• Often if you have to travel any distance from your car to where the keg will be dispensed a skate board makes for an excellent keg moving device.

    • Let the keg rest!

      • This means after you get the keg home and get the keg on ice let it sit for a while. At the shortest let it sit for an hour. If you can, let it set for three or four hours.

      • Personally I let kegs sit for four to twelve hours but I have tapped kegs right away without any foam. While at the same time I have tapped kegs right away and gotten lots of foam.

      • If you have the time, let your keg rest.

    How am I going to get the beer out of the keg?

    • You need a tap!

    • There are two basic kinds of tapping configurations for getting beer out of a keg and into your cup

    • The Common Hand Pump Party Tap

      • Basic Information

        • This device which has a tap unique to the keg it is meant to dispense. In the US this is most often a D style Sankey tap. There is a hand or foot pump built into or attached to this tap and some sort of hose or hoses to dispense the beer running out of the tap.

        • The most commonly seen form of this tap has a four to eight inch pump built into the top of the tap and a single hose with thumb valve at the end to dispense the beer running out the side of the tap.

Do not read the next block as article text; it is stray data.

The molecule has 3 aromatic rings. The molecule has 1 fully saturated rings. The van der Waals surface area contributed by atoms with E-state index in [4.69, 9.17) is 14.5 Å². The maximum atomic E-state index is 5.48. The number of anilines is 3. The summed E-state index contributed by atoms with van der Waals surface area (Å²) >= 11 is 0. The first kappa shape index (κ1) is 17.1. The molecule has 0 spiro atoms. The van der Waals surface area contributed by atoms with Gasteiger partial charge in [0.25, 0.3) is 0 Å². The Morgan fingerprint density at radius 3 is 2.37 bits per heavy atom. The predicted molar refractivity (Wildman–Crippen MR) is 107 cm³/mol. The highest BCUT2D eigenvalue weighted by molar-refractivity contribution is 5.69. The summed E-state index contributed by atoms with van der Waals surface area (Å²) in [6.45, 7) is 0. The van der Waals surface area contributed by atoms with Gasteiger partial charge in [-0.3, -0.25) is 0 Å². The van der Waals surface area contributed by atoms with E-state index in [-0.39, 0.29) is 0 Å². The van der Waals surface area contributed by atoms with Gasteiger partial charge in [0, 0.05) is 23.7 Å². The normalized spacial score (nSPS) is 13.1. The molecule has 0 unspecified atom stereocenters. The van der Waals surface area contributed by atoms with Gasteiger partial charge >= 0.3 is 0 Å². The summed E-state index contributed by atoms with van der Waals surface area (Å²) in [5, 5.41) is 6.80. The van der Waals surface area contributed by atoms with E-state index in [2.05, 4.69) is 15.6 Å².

• Often one person will pump the tap while another pours beer into their cup.

        • Air is pumped into the keg by the pump will force the beer out into your cup.

        • Air exposes the beer to bacteria and oxygen, both which quickly (8 to 24 hours) spoil the beer and make it unfit for consumption (remember how sour beer is bad.)

        • A good party pump runs about $50 to $60 dollars to buy. If you are interested in buying one I suggest the purchasing the following party pump from Micromatic. If taken care of this party pump will last a long time and dispense many a keg of beer.

      • But I don't own a tap and I don't want to buy one

        • No problem, you can rent one at just about any keg supplier for around $10 to $25 dollars plus a $50-75 dollar deposit. Notice buying your own new tap doesn't take long to pay for its self.

    • A CO2 Powered Tapping System

      • Basic Information

        • This is the tapping system used in bars, pubs, kegerators and CO2 party dispensing systems.

        • No pumping is required as CO2 or a mix of CO2 and Nitrogen in the case of Guinness and other similar beers forces the beer out of the keg.

        • The quality of the beer is maintained because the beer is only exposed to a inert gas protecting it from oxygen and bacterial contamination.

        • Under proper refrigeration and pressure a keg dispensed using inert gas such as CO2 should last around 120 days.

        • These tapping setups are quite a bit more expensive then a common party pump.

        • A CO2 party dispensing system can use the same kind of faucet as at a bar to dispense beer. A faucet is the metal device the beer pours out of at a bar or on the front of a kegerator.